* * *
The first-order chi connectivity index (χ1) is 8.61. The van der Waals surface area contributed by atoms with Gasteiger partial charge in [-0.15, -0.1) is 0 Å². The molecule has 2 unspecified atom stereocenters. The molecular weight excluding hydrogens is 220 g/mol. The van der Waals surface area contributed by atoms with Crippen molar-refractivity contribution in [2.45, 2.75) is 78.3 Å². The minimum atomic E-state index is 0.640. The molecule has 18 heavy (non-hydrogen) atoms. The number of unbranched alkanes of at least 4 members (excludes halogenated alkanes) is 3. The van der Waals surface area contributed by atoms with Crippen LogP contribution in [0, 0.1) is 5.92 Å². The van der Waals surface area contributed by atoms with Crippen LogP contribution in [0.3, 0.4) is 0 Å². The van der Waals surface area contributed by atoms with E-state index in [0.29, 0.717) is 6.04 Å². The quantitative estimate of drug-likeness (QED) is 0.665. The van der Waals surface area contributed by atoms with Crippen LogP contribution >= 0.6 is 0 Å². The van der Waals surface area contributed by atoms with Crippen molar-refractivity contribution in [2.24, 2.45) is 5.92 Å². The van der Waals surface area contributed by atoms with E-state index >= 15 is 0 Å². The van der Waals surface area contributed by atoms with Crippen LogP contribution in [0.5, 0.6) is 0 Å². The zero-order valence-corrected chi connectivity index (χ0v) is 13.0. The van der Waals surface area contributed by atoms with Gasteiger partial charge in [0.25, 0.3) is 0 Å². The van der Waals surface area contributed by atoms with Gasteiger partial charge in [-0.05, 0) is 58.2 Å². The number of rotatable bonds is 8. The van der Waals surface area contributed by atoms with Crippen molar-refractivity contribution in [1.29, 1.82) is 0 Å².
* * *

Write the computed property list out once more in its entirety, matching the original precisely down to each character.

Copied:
The first-order chi connectivity index (χ1) is 8.61. The van der Waals surface area contributed by atoms with Gasteiger partial charge in [-0.15, -0.1) is 0 Å². The molecule has 2 unspecified atom stereocenters. The molecular weight excluding hydrogens is 220 g/mol. The van der Waals surface area contributed by atoms with Crippen molar-refractivity contribution in [2.45, 2.75) is 78.3 Å². The minimum atomic E-state index is 0.640. The molecule has 18 heavy (non-hydrogen) atoms. The number of unbranched alkanes of at least 4 members (excludes halogenated alkanes) is 3. The van der Waals surface area contributed by atoms with Crippen LogP contribution in [0, 0.1) is 5.92 Å². The van der Waals surface area contributed by atoms with Crippen LogP contribution in [0.3, 0.4) is 0 Å². The van der Waals surface area contributed by atoms with E-state index in [0.29, 0.717) is 6.04 Å². The quantitative estimate of drug-likeness (QED) is 0.665. The van der Waals surface area contributed by atoms with Crippen LogP contribution >= 0.6 is 0 Å². The van der Waals surface area contributed by atoms with Crippen molar-refractivity contribution in [2.24, 2.45) is 5.92 Å². The van der Waals surface area contributed by atoms with E-state index >= 15 is 0 Å². The van der Waals surface area contributed by atoms with Crippen LogP contribution in [0.5, 0.6) is 0 Å². The zero-order valence-corrected chi connectivity index (χ0v) is 13.0. The van der Waals surface area contributed by atoms with Gasteiger partial charge in [0.25, 0.3) is 0 Å². The van der Waals surface area contributed by atoms with Gasteiger partial charge in [-0.05, 0) is 58.2 Å². The number of rotatable bonds is 8. The van der Waals surface area contributed by atoms with Crippen molar-refractivity contribution in [1.29, 1.82) is 0 Å².